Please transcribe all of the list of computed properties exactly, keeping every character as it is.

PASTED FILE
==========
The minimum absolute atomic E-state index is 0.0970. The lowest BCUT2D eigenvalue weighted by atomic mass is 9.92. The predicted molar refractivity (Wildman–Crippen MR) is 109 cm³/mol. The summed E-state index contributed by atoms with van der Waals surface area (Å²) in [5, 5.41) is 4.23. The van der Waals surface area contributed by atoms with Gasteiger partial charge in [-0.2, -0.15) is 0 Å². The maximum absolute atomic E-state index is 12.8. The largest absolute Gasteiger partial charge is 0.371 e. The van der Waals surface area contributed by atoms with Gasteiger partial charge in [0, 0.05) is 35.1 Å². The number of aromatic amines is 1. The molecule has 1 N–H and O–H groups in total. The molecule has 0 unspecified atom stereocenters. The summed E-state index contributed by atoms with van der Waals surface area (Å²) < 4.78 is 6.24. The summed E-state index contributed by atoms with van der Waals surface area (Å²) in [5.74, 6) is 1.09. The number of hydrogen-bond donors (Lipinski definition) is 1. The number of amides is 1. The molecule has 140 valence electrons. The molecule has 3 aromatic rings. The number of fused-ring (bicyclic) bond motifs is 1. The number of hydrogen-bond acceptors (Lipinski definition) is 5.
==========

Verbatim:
The minimum absolute atomic E-state index is 0.0970. The lowest BCUT2D eigenvalue weighted by atomic mass is 9.92. The predicted molar refractivity (Wildman–Crippen MR) is 109 cm³/mol. The summed E-state index contributed by atoms with van der Waals surface area (Å²) in [5, 5.41) is 4.23. The van der Waals surface area contributed by atoms with Gasteiger partial charge in [-0.2, -0.15) is 0 Å². The maximum absolute atomic E-state index is 12.8. The largest absolute Gasteiger partial charge is 0.371 e. The van der Waals surface area contributed by atoms with Gasteiger partial charge in [0, 0.05) is 35.1 Å². The number of aromatic amines is 1. The molecule has 1 N–H and O–H groups in total. The molecule has 0 unspecified atom stereocenters. The summed E-state index contributed by atoms with van der Waals surface area (Å²) < 4.78 is 6.24. The summed E-state index contributed by atoms with van der Waals surface area (Å²) in [5.74, 6) is 1.09. The number of hydrogen-bond donors (Lipinski definition) is 1. The number of amides is 1. The molecule has 140 valence electrons. The molecule has 3 aromatic rings. The number of fused-ring (bicyclic) bond motifs is 1. The number of hydrogen-bond acceptors (Lipinski definition) is 5.